San Diego, CA – The San Diego County Sheriff’s Department released bodycam on Thursday that showed how close a rookie deputy came to losing his life after getting too close to fentanyl (video below).
The incident occurred on July 3 after San Diego County Sheriff’s Deputy David Faiivae and his Field Training Officer, San Diego County Sheriff’s Corporal Scott Crane, searched a vehicle in San Marcos, KSWB reported.
Deputy Crane found a bag of white powder during the search of a red Jeep.
“It could be cocaine or fentanyl,” Cpl. Crane said in the bodycam.
A moment later, the corporal confirmed that the powder had “tested positive for fentanyl.”
He warned the rookie he was training to be very careful handling the fentanyl, the bodycam showed.
“That stuff’s no joke dude,” Cpl. Crane told Deputy Faiivae.
The video of the terrifying incident was released to the public by San Diego County Sheriff William Gore to show just how quickly and deadly fentanyl can be, KSWB reported.
Fentanyl, a synthetic opioid, is 50 times more potent than heroin and 100 times more potent than morphine, according to the U.S. Food and Drug Administration (FDA).
The San Diego County Medical Examiner reported 460 deaths from fentanyl overdoses in 2020, up from 151 fentanyl-related deaths in 2019, KSWB reported.
County officials have said they’re on track to exceed 700 fentanyl deaths this year.
“I was like, ‘Hey dude, too close, you can’t get that close to it,”” Cpl. Crane recalled in the public safety video. “A couple seconds later, he took some steps back and he collapsed.”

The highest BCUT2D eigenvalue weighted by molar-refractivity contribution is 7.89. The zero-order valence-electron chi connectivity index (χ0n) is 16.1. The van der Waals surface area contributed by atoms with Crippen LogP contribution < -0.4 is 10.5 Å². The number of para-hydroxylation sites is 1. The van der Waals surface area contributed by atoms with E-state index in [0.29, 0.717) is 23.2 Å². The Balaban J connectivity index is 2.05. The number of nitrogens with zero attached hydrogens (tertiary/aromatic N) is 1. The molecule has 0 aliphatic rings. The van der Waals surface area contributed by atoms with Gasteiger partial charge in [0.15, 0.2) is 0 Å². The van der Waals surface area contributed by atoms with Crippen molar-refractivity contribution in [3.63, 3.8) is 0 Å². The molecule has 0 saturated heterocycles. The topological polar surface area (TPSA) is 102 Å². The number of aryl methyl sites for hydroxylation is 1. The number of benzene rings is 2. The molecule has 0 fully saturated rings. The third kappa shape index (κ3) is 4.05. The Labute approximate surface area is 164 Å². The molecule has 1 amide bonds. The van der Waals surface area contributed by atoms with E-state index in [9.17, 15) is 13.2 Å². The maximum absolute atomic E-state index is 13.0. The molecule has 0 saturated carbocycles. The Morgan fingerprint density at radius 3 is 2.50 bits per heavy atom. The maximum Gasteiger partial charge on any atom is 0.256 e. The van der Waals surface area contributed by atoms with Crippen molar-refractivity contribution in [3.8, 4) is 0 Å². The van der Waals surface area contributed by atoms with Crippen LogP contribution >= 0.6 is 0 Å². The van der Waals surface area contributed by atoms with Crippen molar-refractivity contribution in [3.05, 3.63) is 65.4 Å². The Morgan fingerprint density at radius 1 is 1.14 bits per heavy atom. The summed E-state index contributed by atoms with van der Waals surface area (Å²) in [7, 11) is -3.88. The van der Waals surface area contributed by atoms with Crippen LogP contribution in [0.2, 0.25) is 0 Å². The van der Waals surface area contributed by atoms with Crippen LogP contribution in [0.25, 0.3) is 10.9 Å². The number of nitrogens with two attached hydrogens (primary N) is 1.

Bodycam video showed that one second Deputy Faiivae was standing at the rear of the patrol SUV, and the next he was flat on his back on the pavement.
Cpl. Crane immediately realized what had happened and grabbed Narcan nasal spray.
He ultimately administered two doses of it to Deputy Faiivae, but the rookie had not regained consciousness by the time the ambulance arrived and wasn’t fully revived until after he arrived at the hospital.
The sheriff’s department said it was likely that the deputy had been exposed when he took off his gloves and then put them back on, KSWB reported.
“Exposure to the fumes can cause the reaction that he had,” San Diego County Undersheriff Kelly Martinez said. “But also with dermal exposure, it could have gotten in through the skin in his hands.”
She told KSWB that anecdotal evidence existed pointing to the overuse of hand sanitizer and cleaning solutions that showed that showed those items “actually helps with the transmission to the skin.”
Watch the incident unfold in the video below. WARNING –Graphic Content: